Gerard Heuvelink appointed special professor Pedometrics and Digital Soil Mapping

Published on
June 16, 2017

The Executive Board of Wageningen University has appointed Gerard Heuvelink as professor by special appointment in Pedometrics and Digital Soil Mapping as of 1 June 2017. The professorship is funded by ISRIC – World Soil Information and is positioned within the Soil Geography and Landscape chair group led by Jakob Wallinga. This appointment further strengthens the research and teaching collaboration between ISRIC and Wageningen University.

The Pedometrics and Digital Soil Mapping professorship focuses on the development and application of mathematical and statistical techniques to analyse and model spatial variability and temporal variability in soil. This is achieved by combining these techniques with knowledge of soil processes and patterns. Digital soil mapping is an important field of application, as efficient and accurate soil mapping requires a sound understanding of soil variation. The scientific challenge is to move beyond simple statistical relationships and truly integrate pedogenetic knowledge in digital soil mapping, as well as to improve and quantify the accuracy of soil maps. In close collaboration with other WU researchers in the soil domain, this professorship contributes to a better understanding and modelling of soil processes and patterns at multiple spatial and temporal scales. The results are essential to supporting quantitative environmental studies that require accurate regionalised soil information, such as global and regional studies on food security, climate change, biodiversity, land and soil degradation, and water scarcity.

Currently, pedometrics and digital soil mapping are taught at Wageningen University in a highly fragmented way. The professorship will take initiatives to concentrate, harmonise and coordinate the teaching of these subjects and increase their visibility within the curriculum. It is important that future Wageningen University soil geography graduates receive comprehensive training in digital soil mapping, as this is a skill required by all modern soil surveyors. Further integration of Wageningen University’s teaching activities and ISRIC’s capacity-building activities will be achieved through the joint development of (digital) learning materials.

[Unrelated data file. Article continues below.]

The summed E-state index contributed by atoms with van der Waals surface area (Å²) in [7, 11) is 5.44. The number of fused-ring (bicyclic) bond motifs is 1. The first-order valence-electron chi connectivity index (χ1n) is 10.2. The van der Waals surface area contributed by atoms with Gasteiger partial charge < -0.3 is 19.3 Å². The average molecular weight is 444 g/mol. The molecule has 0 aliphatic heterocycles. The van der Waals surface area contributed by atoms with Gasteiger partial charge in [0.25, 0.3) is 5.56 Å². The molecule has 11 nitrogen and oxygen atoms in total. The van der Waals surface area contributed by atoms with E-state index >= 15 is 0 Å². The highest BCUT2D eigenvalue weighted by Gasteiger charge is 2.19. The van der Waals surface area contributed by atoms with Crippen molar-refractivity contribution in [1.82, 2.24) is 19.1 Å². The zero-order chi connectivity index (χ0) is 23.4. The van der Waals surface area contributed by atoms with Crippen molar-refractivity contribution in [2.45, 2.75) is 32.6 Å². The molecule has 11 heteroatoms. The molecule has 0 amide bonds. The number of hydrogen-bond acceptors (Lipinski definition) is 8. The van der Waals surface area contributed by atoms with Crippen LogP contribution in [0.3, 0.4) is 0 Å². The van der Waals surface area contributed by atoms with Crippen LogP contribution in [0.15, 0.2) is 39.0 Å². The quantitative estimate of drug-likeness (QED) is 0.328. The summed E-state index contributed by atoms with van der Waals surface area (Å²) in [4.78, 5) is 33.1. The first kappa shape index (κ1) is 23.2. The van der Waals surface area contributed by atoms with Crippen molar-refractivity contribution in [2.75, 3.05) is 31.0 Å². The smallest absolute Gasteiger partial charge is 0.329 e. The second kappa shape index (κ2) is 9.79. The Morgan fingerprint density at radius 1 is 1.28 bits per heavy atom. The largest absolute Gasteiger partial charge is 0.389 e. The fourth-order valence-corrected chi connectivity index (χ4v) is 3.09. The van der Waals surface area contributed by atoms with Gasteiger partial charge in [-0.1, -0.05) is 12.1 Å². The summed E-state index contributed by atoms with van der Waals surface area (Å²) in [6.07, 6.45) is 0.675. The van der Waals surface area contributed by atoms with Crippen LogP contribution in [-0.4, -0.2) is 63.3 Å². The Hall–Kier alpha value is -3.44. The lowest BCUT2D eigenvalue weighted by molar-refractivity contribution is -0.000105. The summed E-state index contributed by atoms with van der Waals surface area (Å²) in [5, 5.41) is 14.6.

The primary research themes in this professorship are:

Innovations in digital soil mapping - Improved geostatistical modelling of the relationships between explanatory variables and target soil properties and soil classes. Extension of digital soil mapping approaches from 2D to 3D and from space to space-time. Design of optimal sampling schemes in space and time for soil mapping and monitoring. Upscaling and downscaling soil information using geostatistics. Improved understanding and tailoring of machine learning methods for digital soil mapping.

Accuracy assessment and uncertainty propagation - Accuracy assessment of general and thematic soil maps, through statistical validation and explicit modelling of uncertainty in digital soil mapping models. Explicit modelling of uncertainties in soil field and lab observations and their effect on the accuracy of derived soil maps. Analysis of propagation of soil map uncertainties through environmental models and spatial analyses.

Stochastic state-space modelling of soil formation - Transformation of Jenny’s state factor model of soil formation to a stochastic state-space formulation, to support the optimal integration of mechanistic process knowledge and observations and to improve our understanding of spatio-temporal soil variations.

Efficient exploitation of modern information sources - Development of methods that merge information gleaned from modern data collection techniques, such as proximal soil sensing and visual soil assessment, with traditional field and laboratory measurements, while recognising imperfections in specific data collection methods. Evaluation of the intrinsic value of volunteered soil data.

Gerard Heuvelink holds an MSc in Applied Mathematics from Twente Technical University (1987) and a PhD in Environmental Sciences from Utrecht University (1993). He was an assistant professor at the University of Amsterdam until 2003, when he accepted a dual appointment as senior researcher at Alterra and associate professor at Wageningen University. In 2011, he changed his appointment at Alterra for a position as a senior researcher at ISRIC - World Soil Information. Gerard has been a visiting professor at the University of the Chinese Academy of Sciences (Beijing) since 2011. He is an associate editor of the European Journal of Soil Science and of Spatial Statistics. In 2014 he was awarded the Richard Webster Medal from the Pedometrics Commission of the International Union of Soil Science.